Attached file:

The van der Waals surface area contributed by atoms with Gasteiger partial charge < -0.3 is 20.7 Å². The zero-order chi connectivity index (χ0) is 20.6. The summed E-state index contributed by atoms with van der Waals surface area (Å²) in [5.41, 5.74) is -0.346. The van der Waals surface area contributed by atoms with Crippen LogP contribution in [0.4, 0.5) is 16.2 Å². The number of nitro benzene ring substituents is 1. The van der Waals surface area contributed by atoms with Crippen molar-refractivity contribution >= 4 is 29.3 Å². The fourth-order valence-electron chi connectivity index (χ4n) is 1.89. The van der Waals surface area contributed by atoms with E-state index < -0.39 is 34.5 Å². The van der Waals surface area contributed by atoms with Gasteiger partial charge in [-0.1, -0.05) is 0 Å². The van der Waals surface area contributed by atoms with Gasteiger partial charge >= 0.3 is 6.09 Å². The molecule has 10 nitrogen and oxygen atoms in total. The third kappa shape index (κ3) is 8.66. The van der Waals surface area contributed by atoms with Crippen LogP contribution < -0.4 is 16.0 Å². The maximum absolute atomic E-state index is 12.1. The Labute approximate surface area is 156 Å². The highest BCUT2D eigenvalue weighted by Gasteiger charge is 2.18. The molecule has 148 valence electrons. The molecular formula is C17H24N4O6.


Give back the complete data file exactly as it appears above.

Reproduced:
The van der Waals surface area contributed by atoms with Gasteiger partial charge < -0.3 is 20.7 Å². The zero-order chi connectivity index (χ0) is 20.6. The summed E-state index contributed by atoms with van der Waals surface area (Å²) in [5.41, 5.74) is -0.346. The van der Waals surface area contributed by atoms with Crippen LogP contribution in [0.4, 0.5) is 16.2 Å². The number of nitro benzene ring substituents is 1. The van der Waals surface area contributed by atoms with Crippen molar-refractivity contribution >= 4 is 29.3 Å². The fourth-order valence-electron chi connectivity index (χ4n) is 1.89. The van der Waals surface area contributed by atoms with E-state index < -0.39 is 34.5 Å². The van der Waals surface area contributed by atoms with Gasteiger partial charge in [-0.1, -0.05) is 0 Å². The van der Waals surface area contributed by atoms with Gasteiger partial charge >= 0.3 is 6.09 Å². The molecule has 10 nitrogen and oxygen atoms in total. The third kappa shape index (κ3) is 8.66. The van der Waals surface area contributed by atoms with Crippen LogP contribution < -0.4 is 16.0 Å². The maximum absolute atomic E-state index is 12.1. The Labute approximate surface area is 156 Å². The highest BCUT2D eigenvalue weighted by Gasteiger charge is 2.18. The molecule has 148 valence electrons. The molecular formula is C17H24N4O6.